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Why NETGEAR, Inc.’s (NASDAQ:NTGR) Return On Capital Employed Might Be A Concern

Simply Wall St

Today we are going to look at NETGEAR, Inc. (NASDAQ:NTGR) to see whether it might be an attractive investment prospect. Specifically, we'll consider its Return On Capital Employed (ROCE), since that will give us an insight into how efficiently the business can generate profits from the capital it requires.

Firstly, we'll go over how we calculate ROCE. Then we'll compare its ROCE to similar companies. And finally, we'll look at how its current liabilities are impacting its ROCE.

Understanding Return On Capital Employed (ROCE)

ROCE measures the amount of pre-tax profits a company can generate from the capital employed in its business. Generally speaking a higher ROCE is better. Overall, it is a valuable metric that has its flaws. Author Edwin Whiting says to be careful when comparing the ROCE of different businesses, since 'No two businesses are exactly alike.

So, How Do We Calculate ROCE?

Analysts use this formula to calculate return on capital employed:

Return on Capital Employed = Earnings Before Interest and Tax (EBIT) ÷ (Total Assets - Current Liabilities)

Or for NETGEAR:

0.044 = US$29m ÷ (US$956m - US$298m) (Based on the trailing twelve months to December 2019.)

So, NETGEAR has an ROCE of 4.4%.

See our latest analysis for NETGEAR

Is NETGEAR's ROCE Good?

ROCE is commonly used for comparing the performance of similar businesses. In this analysis, NETGEAR's ROCE appears meaningfully below the 6.0% average reported by the Communications industry. This could be seen as a negative, as it suggests some competitors may be employing their capital more efficiently. Putting aside NETGEAR's performance relative to its industry, its ROCE in absolute terms is poor - considering the risk of owning stocks compared to government bonds. It is likely that there are more attractive prospects out there.

NETGEAR's current ROCE of 4.4% is lower than 3 years ago, when the company reported a 13% ROCE. Therefore we wonder if the company is facing new headwinds. You can see in the image below how NETGEAR's ROCE compares to its industry. Click to see more on past growth.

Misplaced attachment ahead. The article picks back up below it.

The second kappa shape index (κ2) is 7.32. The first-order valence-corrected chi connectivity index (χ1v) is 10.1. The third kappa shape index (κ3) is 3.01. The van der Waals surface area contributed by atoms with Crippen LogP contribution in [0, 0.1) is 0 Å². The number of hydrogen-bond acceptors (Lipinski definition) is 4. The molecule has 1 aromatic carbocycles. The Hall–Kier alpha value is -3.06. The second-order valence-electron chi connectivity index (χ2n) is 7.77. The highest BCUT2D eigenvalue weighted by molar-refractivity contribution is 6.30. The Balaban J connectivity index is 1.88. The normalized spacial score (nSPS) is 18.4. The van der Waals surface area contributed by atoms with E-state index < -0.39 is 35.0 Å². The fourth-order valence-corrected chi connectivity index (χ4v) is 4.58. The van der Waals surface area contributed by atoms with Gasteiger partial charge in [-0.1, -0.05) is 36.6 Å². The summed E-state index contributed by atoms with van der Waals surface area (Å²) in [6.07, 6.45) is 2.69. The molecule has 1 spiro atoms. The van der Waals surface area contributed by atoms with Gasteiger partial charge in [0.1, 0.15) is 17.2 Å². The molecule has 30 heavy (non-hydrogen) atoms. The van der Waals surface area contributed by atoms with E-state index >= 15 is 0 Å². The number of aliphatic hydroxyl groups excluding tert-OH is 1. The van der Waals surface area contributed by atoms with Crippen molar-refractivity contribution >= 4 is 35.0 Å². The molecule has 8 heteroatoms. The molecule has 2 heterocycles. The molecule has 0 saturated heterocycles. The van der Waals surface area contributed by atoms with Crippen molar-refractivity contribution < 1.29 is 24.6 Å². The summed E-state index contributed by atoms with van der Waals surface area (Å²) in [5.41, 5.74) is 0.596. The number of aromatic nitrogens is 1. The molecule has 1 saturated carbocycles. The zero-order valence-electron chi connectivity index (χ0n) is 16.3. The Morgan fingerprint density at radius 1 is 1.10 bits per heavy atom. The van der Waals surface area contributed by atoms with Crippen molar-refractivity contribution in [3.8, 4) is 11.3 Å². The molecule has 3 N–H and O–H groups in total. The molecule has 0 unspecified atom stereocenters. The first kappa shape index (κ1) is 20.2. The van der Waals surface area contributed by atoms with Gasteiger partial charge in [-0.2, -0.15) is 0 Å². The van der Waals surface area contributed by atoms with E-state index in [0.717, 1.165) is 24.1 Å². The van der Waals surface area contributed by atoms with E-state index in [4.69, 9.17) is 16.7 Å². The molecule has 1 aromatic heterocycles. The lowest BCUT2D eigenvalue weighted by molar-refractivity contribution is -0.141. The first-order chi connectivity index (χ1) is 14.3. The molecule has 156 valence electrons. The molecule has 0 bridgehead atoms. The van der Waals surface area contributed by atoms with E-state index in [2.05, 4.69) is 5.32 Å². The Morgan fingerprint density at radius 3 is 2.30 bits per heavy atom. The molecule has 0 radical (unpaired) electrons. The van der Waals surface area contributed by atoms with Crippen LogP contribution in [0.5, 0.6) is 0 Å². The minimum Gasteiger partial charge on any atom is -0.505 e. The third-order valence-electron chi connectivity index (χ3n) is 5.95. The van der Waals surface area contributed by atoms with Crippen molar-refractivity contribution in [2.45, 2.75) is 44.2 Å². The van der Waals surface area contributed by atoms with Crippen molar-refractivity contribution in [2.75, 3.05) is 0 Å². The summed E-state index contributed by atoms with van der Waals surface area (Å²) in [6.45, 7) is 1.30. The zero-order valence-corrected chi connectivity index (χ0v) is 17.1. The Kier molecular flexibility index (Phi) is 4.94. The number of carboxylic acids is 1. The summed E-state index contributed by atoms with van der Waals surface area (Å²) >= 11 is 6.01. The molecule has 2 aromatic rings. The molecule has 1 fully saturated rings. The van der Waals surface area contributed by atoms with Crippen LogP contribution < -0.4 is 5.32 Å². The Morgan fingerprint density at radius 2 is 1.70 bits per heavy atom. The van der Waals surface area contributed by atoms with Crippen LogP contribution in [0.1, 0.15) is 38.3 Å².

NasdaqGS:NTGR Past Revenue and Net Income, March 15th 2020

It is important to remember that ROCE shows past performance, and is not necessarily predictive. ROCE can be deceptive for cyclical businesses, as returns can look incredible in boom times, and terribly low in downturns. This is because ROCE only looks at one year, instead of considering returns across a whole cycle. What happens in the future is pretty important for investors, so we have prepared a free report on analyst forecasts for NETGEAR.

How NETGEAR's Current Liabilities Impact Its ROCE

Liabilities, such as supplier bills and bank overdrafts, are referred to as current liabilities if they need to be paid within 12 months. The ROCE equation subtracts current liabilities from capital employed, so a company with a lot of current liabilities appears to have less capital employed, and a higher ROCE than otherwise. To counter this, investors can check if a company has high current liabilities relative to total assets.

NETGEAR has total assets of US$956m and current liabilities of US$298m. Therefore its current liabilities are equivalent to approximately 31% of its total assets. In light of sufficient current liabilities to noticeably boost the ROCE, NETGEAR's ROCE is concerning.

The Bottom Line On NETGEAR's ROCE

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If you spot an error that warrants correction, please contact the editor at editorial-team@simplywallst.com. This article by Simply Wall St is general in nature. It does not constitute a recommendation to buy or sell any stock, and does not take account of your objectives, or your financial situation. Simply Wall St has no position in the stocks mentioned.

We aim to bring you long-term focused research analysis driven by fundamental data. Note that our analysis may not factor in the latest price-sensitive company announcements or qualitative material. Thank you for reading.